How Water Gets to Your Faucet

Once treated, water finds its way from the water treatment facility to your home through the use of large industrial pipes called water mains. This water pipe is generally constructed from materials like copper, cast iron, and steel. In rare cases, like the one in Flint Michigan, it was found that the pipes that were used to transport water were made with lead. This oversight caused toxic levels of lead to be present in the town’s water for over 4 years! Water mains are also susceptible to breaks and leaks which means that other contaminants can quickly be introduced between the time the water leaves the facility to the time it gets to your faucet. From the water main running through your neighborhood, water enters your home through a smaller series of pies that are attached to the city’s main water line. Water usage is monitored using a water meter wherein the city can track your water usage and charge you accordingly.

Even though tap water is the cheapest option for personal use, it is still interesting to note that unless you have a private well on your property, you are being charged by the city, and maybe even the state as well. This is especially interesting when you take into consideration the fact that water is considered a utility and is therefore regulated and controlled by those same authorities that are selling it to you. There are no checks and balances when it comes to water.  Unlike every other form of food and beverage where private companies are held to government standards, for water, it is the government which is the supplier and the regulator. The result is low water quality. If you live in an urban area, which is the case for 80% of all Americans, you have no choice on your water source. Local municipalities have a monopoly on water, and they control everything from price to distribution, and even quality. This means that if you are dissatisfied with the quality of your local tap water, there are no alternatives for a new water supplier. However, there is a solution to this seemingly daunting problem.  While you cannot choose whom and where your water source comes from, you can control the quality.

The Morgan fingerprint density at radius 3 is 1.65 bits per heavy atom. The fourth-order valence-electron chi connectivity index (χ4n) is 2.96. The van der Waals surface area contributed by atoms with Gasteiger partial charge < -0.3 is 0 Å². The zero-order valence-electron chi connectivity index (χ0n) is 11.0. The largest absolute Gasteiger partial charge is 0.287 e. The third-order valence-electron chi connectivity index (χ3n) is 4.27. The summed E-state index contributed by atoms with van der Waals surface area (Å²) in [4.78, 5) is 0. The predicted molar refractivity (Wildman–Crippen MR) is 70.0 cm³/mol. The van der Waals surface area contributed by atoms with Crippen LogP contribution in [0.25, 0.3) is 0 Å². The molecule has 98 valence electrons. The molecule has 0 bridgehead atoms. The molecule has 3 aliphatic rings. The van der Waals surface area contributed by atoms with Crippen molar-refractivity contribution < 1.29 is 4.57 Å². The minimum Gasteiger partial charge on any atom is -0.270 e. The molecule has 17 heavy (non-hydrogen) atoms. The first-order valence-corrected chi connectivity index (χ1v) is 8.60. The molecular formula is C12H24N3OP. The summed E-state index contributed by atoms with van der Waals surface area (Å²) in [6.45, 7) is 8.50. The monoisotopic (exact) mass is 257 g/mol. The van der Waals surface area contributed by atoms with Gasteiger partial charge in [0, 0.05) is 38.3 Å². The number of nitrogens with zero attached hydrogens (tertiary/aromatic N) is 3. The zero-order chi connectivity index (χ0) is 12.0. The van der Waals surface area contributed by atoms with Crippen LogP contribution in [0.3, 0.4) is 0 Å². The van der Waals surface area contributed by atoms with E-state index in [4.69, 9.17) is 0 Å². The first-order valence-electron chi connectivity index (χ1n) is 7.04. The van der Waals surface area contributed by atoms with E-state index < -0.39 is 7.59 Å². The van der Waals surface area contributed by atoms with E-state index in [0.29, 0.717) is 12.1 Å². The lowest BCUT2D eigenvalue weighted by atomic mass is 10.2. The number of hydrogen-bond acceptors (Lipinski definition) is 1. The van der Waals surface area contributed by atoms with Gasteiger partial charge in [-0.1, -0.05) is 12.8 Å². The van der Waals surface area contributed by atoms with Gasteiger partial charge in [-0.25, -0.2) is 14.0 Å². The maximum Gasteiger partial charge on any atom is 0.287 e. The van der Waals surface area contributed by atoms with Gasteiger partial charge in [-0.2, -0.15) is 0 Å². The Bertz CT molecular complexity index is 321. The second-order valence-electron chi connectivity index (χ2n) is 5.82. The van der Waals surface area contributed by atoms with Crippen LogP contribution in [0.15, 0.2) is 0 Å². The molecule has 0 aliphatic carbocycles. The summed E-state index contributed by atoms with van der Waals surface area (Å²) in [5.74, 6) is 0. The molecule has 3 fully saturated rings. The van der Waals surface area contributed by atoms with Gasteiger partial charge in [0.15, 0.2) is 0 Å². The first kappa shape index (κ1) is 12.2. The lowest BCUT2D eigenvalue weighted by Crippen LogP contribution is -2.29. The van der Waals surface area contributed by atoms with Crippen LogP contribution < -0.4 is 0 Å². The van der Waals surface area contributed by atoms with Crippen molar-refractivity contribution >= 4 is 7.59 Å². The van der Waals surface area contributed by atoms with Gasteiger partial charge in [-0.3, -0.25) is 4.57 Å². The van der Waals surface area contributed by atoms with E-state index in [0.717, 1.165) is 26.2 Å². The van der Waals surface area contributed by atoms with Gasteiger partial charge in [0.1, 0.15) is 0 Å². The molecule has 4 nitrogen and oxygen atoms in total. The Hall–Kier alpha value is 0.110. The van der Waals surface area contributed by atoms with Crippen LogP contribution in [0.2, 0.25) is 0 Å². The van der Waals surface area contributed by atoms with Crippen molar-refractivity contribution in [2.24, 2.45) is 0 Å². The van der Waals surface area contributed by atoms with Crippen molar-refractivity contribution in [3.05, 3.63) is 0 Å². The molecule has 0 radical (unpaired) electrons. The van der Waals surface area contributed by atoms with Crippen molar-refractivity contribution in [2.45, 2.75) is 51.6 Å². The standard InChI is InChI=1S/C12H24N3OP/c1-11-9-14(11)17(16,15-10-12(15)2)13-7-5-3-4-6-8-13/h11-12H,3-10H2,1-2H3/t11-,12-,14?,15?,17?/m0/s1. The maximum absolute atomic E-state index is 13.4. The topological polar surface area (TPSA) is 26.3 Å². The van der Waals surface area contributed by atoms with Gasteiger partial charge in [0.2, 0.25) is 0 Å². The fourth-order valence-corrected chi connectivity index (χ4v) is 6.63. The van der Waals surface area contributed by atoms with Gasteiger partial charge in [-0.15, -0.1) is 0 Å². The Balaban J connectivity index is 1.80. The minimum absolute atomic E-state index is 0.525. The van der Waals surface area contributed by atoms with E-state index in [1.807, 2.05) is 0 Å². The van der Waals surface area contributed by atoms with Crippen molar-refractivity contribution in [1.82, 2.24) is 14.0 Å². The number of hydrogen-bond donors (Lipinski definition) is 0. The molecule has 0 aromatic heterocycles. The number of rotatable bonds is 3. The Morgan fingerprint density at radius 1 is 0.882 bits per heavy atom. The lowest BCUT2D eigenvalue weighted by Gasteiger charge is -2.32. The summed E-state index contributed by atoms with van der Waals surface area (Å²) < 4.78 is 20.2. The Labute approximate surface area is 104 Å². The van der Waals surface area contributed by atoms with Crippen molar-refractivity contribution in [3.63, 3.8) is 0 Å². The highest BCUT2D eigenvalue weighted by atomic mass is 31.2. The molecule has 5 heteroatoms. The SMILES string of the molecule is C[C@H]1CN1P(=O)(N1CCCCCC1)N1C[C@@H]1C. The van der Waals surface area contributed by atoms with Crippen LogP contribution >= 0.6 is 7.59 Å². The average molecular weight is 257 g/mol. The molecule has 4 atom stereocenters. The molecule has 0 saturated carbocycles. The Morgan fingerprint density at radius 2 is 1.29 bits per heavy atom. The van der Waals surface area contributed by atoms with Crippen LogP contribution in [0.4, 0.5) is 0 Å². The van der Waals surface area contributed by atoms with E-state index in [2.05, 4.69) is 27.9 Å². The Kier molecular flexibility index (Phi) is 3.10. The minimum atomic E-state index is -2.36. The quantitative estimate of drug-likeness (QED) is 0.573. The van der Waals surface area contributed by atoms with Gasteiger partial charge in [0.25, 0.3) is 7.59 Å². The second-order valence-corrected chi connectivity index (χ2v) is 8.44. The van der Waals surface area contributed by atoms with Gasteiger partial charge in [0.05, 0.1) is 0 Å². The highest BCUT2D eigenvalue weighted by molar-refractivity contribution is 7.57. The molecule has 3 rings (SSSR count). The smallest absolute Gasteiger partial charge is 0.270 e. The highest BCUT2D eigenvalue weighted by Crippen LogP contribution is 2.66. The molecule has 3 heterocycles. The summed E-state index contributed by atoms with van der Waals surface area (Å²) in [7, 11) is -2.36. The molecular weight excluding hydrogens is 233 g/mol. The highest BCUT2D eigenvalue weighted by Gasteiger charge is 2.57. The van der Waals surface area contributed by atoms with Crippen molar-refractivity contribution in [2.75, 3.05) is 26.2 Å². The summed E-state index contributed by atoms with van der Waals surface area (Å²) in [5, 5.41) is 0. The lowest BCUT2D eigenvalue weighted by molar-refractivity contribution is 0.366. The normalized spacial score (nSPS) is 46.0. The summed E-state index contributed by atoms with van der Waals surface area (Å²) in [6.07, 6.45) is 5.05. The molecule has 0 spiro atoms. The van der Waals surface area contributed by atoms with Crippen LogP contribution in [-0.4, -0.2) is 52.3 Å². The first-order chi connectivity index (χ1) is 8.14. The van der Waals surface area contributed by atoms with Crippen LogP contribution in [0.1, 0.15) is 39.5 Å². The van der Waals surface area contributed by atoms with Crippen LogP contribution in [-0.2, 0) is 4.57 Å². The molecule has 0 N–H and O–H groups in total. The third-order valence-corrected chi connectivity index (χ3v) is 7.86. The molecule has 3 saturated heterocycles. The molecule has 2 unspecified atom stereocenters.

Benefits of Water Purification for Clean Drinking Water

A water purification system like FloWater ensures that you are getting the most out of the water you are already paying to use.  FloWater’s patented seven-step filtration system not only filters out chemicals and debris, but it also cleans, ionizes, and alkalizes your water to create the best water you can possibly drink.  Many hazards accompany tap water usage, and because you cannot control the quality before it reaches your tap, it is paramount that you do everything in your power to regulate the quality before you drink it. Filtering tap water is especially crucial for the water you drink but there are also significant health benefits when you cook, clean and even shower with filtered water. Tap water comes from a system of neglect and compromise, which puts you as a consumer at risk. Everything about tap water, from the way it is treated to the way it is transported to your home, offers new way for debris and bacteria to contaminate your water. Take control back from the water companies and put the power to enjoy high-quality water back in your hands.  Knowing where your water comes from is a great first step in getting the potable water supply you deserve, and FloWater is here to help you the rest of the way.